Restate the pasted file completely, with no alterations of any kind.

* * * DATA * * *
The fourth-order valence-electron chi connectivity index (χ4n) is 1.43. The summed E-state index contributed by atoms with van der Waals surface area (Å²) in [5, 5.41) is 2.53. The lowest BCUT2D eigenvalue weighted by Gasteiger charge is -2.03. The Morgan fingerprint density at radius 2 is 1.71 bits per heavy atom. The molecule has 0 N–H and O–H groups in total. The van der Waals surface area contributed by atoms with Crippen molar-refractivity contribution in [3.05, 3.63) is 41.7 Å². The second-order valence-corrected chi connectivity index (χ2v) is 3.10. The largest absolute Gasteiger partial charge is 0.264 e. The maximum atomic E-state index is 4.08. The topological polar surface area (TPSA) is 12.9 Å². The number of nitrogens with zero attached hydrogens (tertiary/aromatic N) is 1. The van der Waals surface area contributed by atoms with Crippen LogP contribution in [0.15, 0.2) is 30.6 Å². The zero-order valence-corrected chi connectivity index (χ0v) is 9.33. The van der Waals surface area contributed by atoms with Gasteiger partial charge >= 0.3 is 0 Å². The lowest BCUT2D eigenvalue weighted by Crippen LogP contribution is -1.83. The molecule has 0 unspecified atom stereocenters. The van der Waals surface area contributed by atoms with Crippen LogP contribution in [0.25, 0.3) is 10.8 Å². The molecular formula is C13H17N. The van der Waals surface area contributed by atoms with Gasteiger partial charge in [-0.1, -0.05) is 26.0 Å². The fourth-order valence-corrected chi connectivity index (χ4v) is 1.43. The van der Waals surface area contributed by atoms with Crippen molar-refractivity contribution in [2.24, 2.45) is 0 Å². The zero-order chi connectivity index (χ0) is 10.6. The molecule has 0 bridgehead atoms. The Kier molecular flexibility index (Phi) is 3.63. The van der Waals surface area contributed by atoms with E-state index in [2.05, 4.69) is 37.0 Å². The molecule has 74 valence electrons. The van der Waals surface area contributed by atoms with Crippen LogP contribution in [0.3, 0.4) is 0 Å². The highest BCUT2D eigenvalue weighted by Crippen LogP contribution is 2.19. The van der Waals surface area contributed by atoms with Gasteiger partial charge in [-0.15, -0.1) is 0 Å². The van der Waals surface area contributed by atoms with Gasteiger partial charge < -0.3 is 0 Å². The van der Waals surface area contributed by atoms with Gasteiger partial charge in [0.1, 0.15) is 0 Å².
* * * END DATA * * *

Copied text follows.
The fourth-order valence-electron chi connectivity index (χ4n) is 1.43. The summed E-state index contributed by atoms with van der Waals surface area (Å²) in [5, 5.41) is 2.53. The lowest BCUT2D eigenvalue weighted by Gasteiger charge is -2.03. The Morgan fingerprint density at radius 2 is 1.71 bits per heavy atom. The molecule has 0 N–H and O–H groups in total. The van der Waals surface area contributed by atoms with Crippen molar-refractivity contribution in [3.05, 3.63) is 41.7 Å². The second-order valence-corrected chi connectivity index (χ2v) is 3.10. The largest absolute Gasteiger partial charge is 0.264 e. The maximum atomic E-state index is 4.08. The topological polar surface area (TPSA) is 12.9 Å². The number of nitrogens with zero attached hydrogens (tertiary/aromatic N) is 1. The van der Waals surface area contributed by atoms with Crippen LogP contribution in [0.15, 0.2) is 30.6 Å². The zero-order valence-corrected chi connectivity index (χ0v) is 9.33. The van der Waals surface area contributed by atoms with Gasteiger partial charge >= 0.3 is 0 Å². The lowest BCUT2D eigenvalue weighted by Crippen LogP contribution is -1.83. The molecule has 0 unspecified atom stereocenters. The van der Waals surface area contributed by atoms with Crippen LogP contribution in [0.25, 0.3) is 10.8 Å². The molecular formula is C13H17N. The van der Waals surface area contributed by atoms with Gasteiger partial charge in [-0.1, -0.05) is 26.0 Å². The fourth-order valence-corrected chi connectivity index (χ4v) is 1.43. The van der Waals surface area contributed by atoms with Crippen molar-refractivity contribution in [2.24, 2.45) is 0 Å². The zero-order chi connectivity index (χ0) is 10.6. The molecule has 0 bridgehead atoms. The Kier molecular flexibility index (Phi) is 3.63. The van der Waals surface area contributed by atoms with E-state index in [2.05, 4.69) is 37.0 Å². The molecule has 74 valence electrons. The van der Waals surface area contributed by atoms with Crippen LogP contribution in [0.3, 0.4) is 0 Å². The highest BCUT2D eigenvalue weighted by Crippen LogP contribution is 2.19. The van der Waals surface area contributed by atoms with Gasteiger partial charge in [-0.15, -0.1) is 0 Å². The van der Waals surface area contributed by atoms with Gasteiger partial charge < -0.3 is 0 Å². The van der Waals surface area contributed by atoms with Gasteiger partial charge in [0.1, 0.15) is 0 Å².